The hidden cost of a data breach caused by third parties

As data breaches within private organizations and government entities continue to rise, the expenses to recover from them are escalating at an exponential pace. With third-party breaches, there can be additional costs beyond the usual financial, regulatory, and reputational damage that an internally caused data breach can bring. These damages can combine to make third-party breaches far more expensive than one where a third-party isn't involved. Let's examine these costs and some ways that they can be avoided.

What is the average cost of a data breach?

According to a study by the Ponemon Institute and IBM, the average cost of a data breach for an organization is $4.24 million — a 17-year-high. In addition, it took an average of 210 days for an organization to identify a third-party breach, and that additional ten days created a much higher cost. For organizations where a breach lifecycle lasted more than 200 days, the cost shot up 29.7% compared to those below the 200-day lifecycle. Each day costs thousands.

What costs come with third parties?

1. Third-party vendors can increase downtime

Along with the growth of outsourcing, particularly as it has spread beyond the back office and into mission-critical functions, exposure to vendor downtime has increased. This is especially true for highly regulated industries such as healthcare and financial services. And while any kind of hack can take a company's systems down, a third-party data breach can have additional costs and associated complications. As an organization relying on the vendor, you're dependent on their disaster plan to bring the system back up. Even if they are up to the task, you have no control over it. Plus, if intrusion into their system is widespread, vendors are dealing with a host of internal systems diagnostics while at the same time being swamped by customers' requests. In short, your issues may not be their first concern, or you may have to wait in a very long queue.

"A solid vendor risk management program, backed up by technology, policies, and procedures is the best protection."

Smaller third-party vendors are sometimes so overwhelmed by the strains and potential costs of having their customers hacked that they go out of business. This nightmare came to reality in the LabCorp/Quest Diagnostic data breach. In a situation such as that, you may be forced to bring on a new vendor immediately in order to restore those services, and that's on top of dealing with the cost of a data breach.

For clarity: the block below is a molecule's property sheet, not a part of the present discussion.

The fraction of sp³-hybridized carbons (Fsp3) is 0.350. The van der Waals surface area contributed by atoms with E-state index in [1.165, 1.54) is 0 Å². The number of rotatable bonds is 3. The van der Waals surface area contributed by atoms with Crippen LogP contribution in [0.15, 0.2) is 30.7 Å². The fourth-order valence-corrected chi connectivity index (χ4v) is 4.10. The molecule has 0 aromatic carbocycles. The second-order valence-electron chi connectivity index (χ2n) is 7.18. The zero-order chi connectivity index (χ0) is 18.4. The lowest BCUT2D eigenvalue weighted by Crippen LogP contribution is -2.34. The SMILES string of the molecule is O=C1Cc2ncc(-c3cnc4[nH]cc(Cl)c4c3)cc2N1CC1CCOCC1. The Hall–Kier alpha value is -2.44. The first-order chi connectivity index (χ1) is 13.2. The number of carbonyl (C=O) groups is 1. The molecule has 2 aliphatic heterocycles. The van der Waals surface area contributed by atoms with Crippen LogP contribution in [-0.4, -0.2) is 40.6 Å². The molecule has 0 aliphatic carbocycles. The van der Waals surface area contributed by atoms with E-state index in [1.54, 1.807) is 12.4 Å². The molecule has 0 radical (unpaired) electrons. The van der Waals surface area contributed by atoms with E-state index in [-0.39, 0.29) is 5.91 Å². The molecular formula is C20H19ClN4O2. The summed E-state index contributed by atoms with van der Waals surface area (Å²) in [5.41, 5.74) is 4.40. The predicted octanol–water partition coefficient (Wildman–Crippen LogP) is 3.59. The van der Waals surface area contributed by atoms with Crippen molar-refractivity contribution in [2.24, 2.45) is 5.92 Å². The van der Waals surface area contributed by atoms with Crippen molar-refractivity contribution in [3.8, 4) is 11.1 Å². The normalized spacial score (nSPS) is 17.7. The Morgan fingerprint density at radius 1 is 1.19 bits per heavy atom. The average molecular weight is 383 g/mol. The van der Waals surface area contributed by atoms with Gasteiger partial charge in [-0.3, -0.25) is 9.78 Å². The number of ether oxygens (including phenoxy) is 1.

2. Third parties bring new legal issues

When it comes to investigating the root cause of a vendor-related incident, it's often more difficult and expensive since you won't have direct access to the suspected systems. And third-party vendors are likely to be more interested in protecting themselves, and not as much interest in not being fully transparent, when there is a legal liability at stake. If your vendor does not cooperate fully right away, your downtime costs will escalate, hour by hour, day by day. Even if they are all in on your investigation efforts, the forensic investigation will take longer due to the multiple entities, networks and software platforms involved. Another legal consideration is raised if you want to recover losses or costs from a vendor that causes your company to be breached. In those cases, you better have good lawyers. As noted above, even when fault is clearly determined, vendors are hesitant or unable to write you a check. Relying on the courts may be your only recourse and that can take years of effort and considerable legal costs with no certain outcome, especially if you don't have clear-cut access audit records available. In the end, there may be no entity left to recover from and that could leave you holding the bag for all related costs of a data breach caused by your vendor, including your legal fees.

How to avoid third-party data breaches and the associated costs

The biggest vulnerability for an organization remains the point of access. Protecting critical access points, especially access points between an organization and a third party, is the best way to prevent a data breach from occurring. By employing access governance, access control, and access monitoring, an organization can create a robust architecture that protects against threats from all sides — internal and external. Learn more about how to protect what's most important with our Critical Access Management ebook. This post originally ran on Data Breach Today.